If there’s one thing that’s for certain, it is that the telecommunications industry and its key inhabitants (“telcos” as we’ll refer to them here) are not the same as they were before the global health crisis. According to EY, communications providers were “finally being appreciated as providers of critical infrastructure in times of need,” as telcos supported the transition to digital communications and connectivity during a time when there was no other option. Here, we’ve outlined a few ways that telcos can continue to ride that wave and capitalize on the renewed interest in digital transformation and data and analytics:
1. Experiment with edge computing, especially in the age of 5G.
Edge computing was developed due to the rapid growth of interconnected devices that make up the Internet of Things (IoT). It moves the data processing and manipulation away from the data centers and closer to the “edge” of the network and those producing and consuming it. For telcos, edge computing can speed up data processing in real time using connected devices and save network bandwidth for higher-priority data manipulation and analysis. For telcos, edge AI has significant potential with the rollout of 5G technology networks because it helps usher in increased levels of speed and low latency for mobile data transmission.
2. Shift from traditional to ML-based fraud detection.
Telco fraud costs the world $32.7 billion annually and is an issue that is constantly evolving as bad actors get more sophisticated. To make matters worse, there is a myriad of fraud types in the industry, from carrier data breaches (where hackers steal customers’ personal information) and SMS fraud (where users are signed up for text message content without their consent and charged for each message) to call center fraud (where hackers gain personal information from a breach and use it to access a customer’s various accounts).
Compared to traditional fraud detection systems, ML-based fraud detection enables humans (or other systems) to take action based on outliers identified instead of taking a rules-based approach. For example, the latter involves establishing specific threshold criteria for what constitutes "fraud" and, over time, if those thresholds change the previously established rules become null and void. With an ML-based approach, the entire process can happen much faster and the tremendous amounts of data being analyzed helps the overall model instead of hindering its performance.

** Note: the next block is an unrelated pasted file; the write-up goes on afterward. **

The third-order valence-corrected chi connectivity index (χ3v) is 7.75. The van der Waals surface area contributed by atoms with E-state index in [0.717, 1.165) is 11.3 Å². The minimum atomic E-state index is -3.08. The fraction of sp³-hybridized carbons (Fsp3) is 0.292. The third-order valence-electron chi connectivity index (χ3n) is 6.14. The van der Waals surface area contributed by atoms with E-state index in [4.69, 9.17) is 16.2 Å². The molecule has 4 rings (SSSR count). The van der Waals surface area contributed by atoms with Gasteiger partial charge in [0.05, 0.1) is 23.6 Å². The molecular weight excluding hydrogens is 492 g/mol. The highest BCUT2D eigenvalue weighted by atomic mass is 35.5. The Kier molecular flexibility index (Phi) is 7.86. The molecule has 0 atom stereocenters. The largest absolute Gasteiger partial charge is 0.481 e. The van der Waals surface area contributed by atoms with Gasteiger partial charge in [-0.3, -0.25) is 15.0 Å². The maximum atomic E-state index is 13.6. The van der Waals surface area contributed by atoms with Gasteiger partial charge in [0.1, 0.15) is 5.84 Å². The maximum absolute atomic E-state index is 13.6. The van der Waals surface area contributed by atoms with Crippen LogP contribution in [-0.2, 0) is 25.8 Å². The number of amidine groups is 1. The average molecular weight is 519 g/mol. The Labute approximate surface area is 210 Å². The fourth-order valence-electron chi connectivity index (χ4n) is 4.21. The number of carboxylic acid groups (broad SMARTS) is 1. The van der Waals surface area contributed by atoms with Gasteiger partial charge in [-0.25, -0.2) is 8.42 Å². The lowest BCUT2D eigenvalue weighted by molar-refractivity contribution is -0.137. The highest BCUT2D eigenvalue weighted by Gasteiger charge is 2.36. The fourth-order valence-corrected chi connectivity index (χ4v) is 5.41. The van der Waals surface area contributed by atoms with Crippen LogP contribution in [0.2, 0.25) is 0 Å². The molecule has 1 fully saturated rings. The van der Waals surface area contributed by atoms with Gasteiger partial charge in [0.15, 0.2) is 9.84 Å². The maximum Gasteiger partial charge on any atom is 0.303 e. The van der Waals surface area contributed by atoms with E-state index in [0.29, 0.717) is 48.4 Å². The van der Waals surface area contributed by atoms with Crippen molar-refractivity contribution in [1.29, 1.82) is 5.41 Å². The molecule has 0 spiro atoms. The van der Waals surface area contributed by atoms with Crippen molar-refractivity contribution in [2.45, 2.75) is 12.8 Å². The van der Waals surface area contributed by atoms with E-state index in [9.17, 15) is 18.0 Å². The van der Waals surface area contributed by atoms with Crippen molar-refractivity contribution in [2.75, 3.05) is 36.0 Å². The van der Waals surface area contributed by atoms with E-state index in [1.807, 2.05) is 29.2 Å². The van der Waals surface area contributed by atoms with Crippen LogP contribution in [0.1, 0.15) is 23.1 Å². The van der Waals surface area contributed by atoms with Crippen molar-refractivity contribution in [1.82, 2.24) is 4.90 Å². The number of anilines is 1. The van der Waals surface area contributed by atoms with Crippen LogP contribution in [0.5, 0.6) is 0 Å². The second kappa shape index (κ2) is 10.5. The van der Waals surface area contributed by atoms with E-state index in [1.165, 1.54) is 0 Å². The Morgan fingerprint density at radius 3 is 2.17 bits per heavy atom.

3. Embrace self-service analytics.
One Dataiku customer, a leading provider of information and communication technology to service providers, measures the performance of its customer service representatives by their ability to successfully resolve customer support issues (i.e., they need either customer or colleague approval to close any support ticket). One specific case, though, had been open for six months.
Traditionally, the customer service team would use spreadsheets to bring together multiple data points and create data visualizations to try and identify the root cause of the support issue. It was not unusual for them to spend three to four days doing this. Upon using Dataiku, the customer service representative responsible for the outstanding issue (who had little data science experience) spent three hours analyzing the data to understand the potential causes of the support issue, presented the details to the account team, and received buy-in on the analysis. The representative was then able to close the support case.
What previously took the team three to four days in Excel (without any business outcome) was resolved in four hours with Dataiku (and an improved business outcome). Moving forward, the team is beginning to focus on how many similar processes they have within their worldwide support function in order to scale this improved time to insights.
There’s no doubt that the global health crisis catalyzed telcos into action, putting them in the spotlight as nearly every aspect of human connection moved online. But gaps still exist on the road to true, scalable AI — telcos need to analyze the wealth of data at their disposal, get everyone in the enterprise involved in data projects, and implement use cases that will actually drive tangible outcomes.